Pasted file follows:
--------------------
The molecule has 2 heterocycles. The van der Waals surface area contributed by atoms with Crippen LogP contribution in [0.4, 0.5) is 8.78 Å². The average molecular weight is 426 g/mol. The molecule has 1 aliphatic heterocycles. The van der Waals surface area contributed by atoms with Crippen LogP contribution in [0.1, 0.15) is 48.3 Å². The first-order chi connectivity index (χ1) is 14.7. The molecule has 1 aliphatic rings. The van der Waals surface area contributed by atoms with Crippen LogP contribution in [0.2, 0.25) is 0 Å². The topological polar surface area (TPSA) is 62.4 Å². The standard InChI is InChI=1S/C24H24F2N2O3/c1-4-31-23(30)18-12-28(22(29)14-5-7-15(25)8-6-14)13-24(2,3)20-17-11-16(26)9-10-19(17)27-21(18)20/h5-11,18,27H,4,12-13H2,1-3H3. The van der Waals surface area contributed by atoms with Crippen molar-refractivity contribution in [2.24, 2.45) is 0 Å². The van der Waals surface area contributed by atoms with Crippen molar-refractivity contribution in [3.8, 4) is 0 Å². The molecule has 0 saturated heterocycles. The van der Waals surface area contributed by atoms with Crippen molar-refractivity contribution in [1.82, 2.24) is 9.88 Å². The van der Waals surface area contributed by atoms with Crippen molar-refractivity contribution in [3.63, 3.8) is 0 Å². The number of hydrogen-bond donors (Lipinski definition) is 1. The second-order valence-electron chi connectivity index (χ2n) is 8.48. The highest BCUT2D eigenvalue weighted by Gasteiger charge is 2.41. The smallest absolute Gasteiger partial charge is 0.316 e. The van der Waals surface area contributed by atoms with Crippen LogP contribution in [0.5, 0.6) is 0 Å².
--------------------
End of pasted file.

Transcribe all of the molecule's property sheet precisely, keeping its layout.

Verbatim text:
The molecule has 2 heterocycles. The van der Waals surface area contributed by atoms with Crippen LogP contribution in [0.4, 0.5) is 8.78 Å². The average molecular weight is 426 g/mol. The molecule has 1 aliphatic heterocycles. The van der Waals surface area contributed by atoms with Crippen LogP contribution in [0.1, 0.15) is 48.3 Å². The first-order chi connectivity index (χ1) is 14.7. The molecule has 1 aliphatic rings. The van der Waals surface area contributed by atoms with Crippen LogP contribution in [0.2, 0.25) is 0 Å². The topological polar surface area (TPSA) is 62.4 Å². The standard InChI is InChI=1S/C24H24F2N2O3/c1-4-31-23(30)18-12-28(22(29)14-5-7-15(25)8-6-14)13-24(2,3)20-17-11-16(26)9-10-19(17)27-21(18)20/h5-11,18,27H,4,12-13H2,1-3H3. The van der Waals surface area contributed by atoms with Crippen molar-refractivity contribution in [2.24, 2.45) is 0 Å². The van der Waals surface area contributed by atoms with Crippen molar-refractivity contribution in [3.8, 4) is 0 Å². The molecule has 0 saturated heterocycles. The van der Waals surface area contributed by atoms with Crippen molar-refractivity contribution in [1.82, 2.24) is 9.88 Å². The van der Waals surface area contributed by atoms with Crippen molar-refractivity contribution in [3.63, 3.8) is 0 Å². The number of hydrogen-bond donors (Lipinski definition) is 1. The second-order valence-electron chi connectivity index (χ2n) is 8.48. The highest BCUT2D eigenvalue weighted by Gasteiger charge is 2.41. The smallest absolute Gasteiger partial charge is 0.316 e. The van der Waals surface area contributed by atoms with Crippen LogP contribution in [0.5, 0.6) is 0 Å².